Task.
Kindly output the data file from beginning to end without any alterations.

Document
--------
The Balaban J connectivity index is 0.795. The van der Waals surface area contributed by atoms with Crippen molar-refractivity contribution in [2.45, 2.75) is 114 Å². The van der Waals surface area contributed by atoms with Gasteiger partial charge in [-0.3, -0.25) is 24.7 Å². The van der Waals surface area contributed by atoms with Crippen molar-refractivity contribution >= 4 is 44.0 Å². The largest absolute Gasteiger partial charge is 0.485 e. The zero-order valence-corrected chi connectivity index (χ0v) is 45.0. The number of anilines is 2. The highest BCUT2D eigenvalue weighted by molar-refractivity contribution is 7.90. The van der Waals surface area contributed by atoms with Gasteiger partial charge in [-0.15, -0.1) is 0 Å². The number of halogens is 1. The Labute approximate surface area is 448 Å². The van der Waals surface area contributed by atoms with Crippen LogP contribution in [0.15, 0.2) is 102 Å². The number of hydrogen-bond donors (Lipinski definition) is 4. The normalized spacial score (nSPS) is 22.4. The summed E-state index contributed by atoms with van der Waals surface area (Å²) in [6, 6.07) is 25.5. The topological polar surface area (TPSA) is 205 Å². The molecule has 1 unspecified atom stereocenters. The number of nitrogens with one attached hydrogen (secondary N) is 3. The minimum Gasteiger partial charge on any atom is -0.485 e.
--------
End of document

The Balaban J connectivity index is 0.795. The van der Waals surface area contributed by atoms with Crippen molar-refractivity contribution in [2.45, 2.75) is 114 Å². The van der Waals surface area contributed by atoms with Gasteiger partial charge in [-0.3, -0.25) is 24.7 Å². The van der Waals surface area contributed by atoms with Crippen molar-refractivity contribution >= 4 is 44.0 Å². The largest absolute Gasteiger partial charge is 0.485 e. The zero-order valence-corrected chi connectivity index (χ0v) is 45.0. The number of anilines is 2. The highest BCUT2D eigenvalue weighted by molar-refractivity contribution is 7.90. The van der Waals surface area contributed by atoms with Gasteiger partial charge in [-0.15, -0.1) is 0 Å². The number of halogens is 1. The Labute approximate surface area is 448 Å². The van der Waals surface area contributed by atoms with Crippen LogP contribution in [0.15, 0.2) is 102 Å². The number of hydrogen-bond donors (Lipinski definition) is 4. The normalized spacial score (nSPS) is 22.4. The summed E-state index contributed by atoms with van der Waals surface area (Å²) in [6, 6.07) is 25.5. The topological polar surface area (TPSA) is 205 Å². The molecule has 1 unspecified atom stereocenters. The number of nitrogens with one attached hydrogen (secondary N) is 3. The minimum Gasteiger partial charge on any atom is -0.485 e.